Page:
A heroic feast

By Mike Peters ( China Daily ) Updated: 2015-12-04 08:03:56

A heroic feast

The chef Christoph Zoller

"British food is about much more than fish and chips," says Liu, who is a culinary ambassador for Britain where he trained and worked at many top restaurants, including under Gordon Ramsay, whose restaurant empire now includes an outpost in Hong Kong.

Ramsay's beef Wellington, in fact, has been called the "most infamous dish" from his Hell's Kitchen television show, partly because of it's gorgeous appearance, partly because it's been downloaded from his website thousands of times, and partly because the most-feared words on his stage set are: "Who f-d up the Wellingtons?"

It's a real challenge to produce beef Wellington that is both beautiful and tasty, which is why it has become a Christmas favorite, a time when folks find more time to spend in the kitchen.

Traditionally, seared filet mignon is smothered in a whole-grain mustard and wrapped in layers of salty prosciutto, a herbed crepe, duxelles (mushrooms that have been pulverized into a paste), and puff pastry. During the winter holidays, spices like allspice and ginger are sometimes added to enhance the flavor.

The whole package is then baked until the crust crisps up and the meat reaches medium-rare perfection.

Online, Ramsay concedes that the preparation is "probably a little advanced for a beginner, but it's a meal fit for a King (or a Queen)".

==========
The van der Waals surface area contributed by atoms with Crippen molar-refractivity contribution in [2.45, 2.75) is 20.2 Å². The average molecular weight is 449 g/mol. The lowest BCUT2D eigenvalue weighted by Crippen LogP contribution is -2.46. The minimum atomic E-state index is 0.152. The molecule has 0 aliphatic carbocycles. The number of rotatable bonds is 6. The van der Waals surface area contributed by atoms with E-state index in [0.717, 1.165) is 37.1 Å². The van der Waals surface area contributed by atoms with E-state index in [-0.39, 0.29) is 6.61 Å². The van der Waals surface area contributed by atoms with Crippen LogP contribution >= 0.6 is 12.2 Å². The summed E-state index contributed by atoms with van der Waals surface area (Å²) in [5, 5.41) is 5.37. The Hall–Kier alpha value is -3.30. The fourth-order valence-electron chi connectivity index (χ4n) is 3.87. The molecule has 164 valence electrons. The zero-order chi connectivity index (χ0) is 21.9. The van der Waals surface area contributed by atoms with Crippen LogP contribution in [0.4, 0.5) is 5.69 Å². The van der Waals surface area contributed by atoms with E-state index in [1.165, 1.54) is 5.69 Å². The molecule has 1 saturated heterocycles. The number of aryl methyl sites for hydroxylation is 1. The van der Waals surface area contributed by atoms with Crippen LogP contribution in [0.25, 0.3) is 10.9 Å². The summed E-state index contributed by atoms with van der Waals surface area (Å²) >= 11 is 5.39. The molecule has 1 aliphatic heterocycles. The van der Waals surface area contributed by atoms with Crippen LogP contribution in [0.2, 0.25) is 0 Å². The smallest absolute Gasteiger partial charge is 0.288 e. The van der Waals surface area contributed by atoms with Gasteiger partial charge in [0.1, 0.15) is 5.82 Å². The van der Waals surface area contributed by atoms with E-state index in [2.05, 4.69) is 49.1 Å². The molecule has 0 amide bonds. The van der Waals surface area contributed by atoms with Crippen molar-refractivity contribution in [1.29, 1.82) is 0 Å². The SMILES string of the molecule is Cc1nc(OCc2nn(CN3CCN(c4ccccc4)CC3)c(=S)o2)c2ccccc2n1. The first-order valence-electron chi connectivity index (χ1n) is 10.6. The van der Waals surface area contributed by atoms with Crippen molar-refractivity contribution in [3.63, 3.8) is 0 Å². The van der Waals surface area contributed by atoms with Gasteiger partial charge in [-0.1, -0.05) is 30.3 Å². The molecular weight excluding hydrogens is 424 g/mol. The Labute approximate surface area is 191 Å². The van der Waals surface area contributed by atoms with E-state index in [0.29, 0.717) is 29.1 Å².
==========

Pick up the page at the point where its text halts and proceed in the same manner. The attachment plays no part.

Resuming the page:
In Beijing, Zoller and his team are happy to take the trouble, and will be serving up the dish throughout the winter. (Due to the prep time required, it's best to request it when you make the reservation-at least two hours before arriving.)

If you are wondering about the name "beef Wellington", it wasn't exactly created to commemorate the British war hero. By the time Arthur Wellesley, the first duke of Wellington, became famous, meat baked in pastry was well-known in English cuisine, Leah Hyslop writes in The Telegraph. Filet de boeuf in croute (fillet of beef in pastry) was even more established in France, and the writer suggests "beef Wellington" might have been "a timely patriotic rebranding of a trendy continental dish".

We'll give the last word to another critic, who writes: "This dish has nothing to do with that splendid hero, the Duke of Wellington; it was invented for a civic reception in Wellington, New Zealand, but it is a splendid addition to any party."

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If you go

The Cut restaurant

Fairmont Beijing, 8 Yong An Dong Li, at Jianguomen Wai Avenue, Chaoyang district, Beijing. 010-8507-3617.

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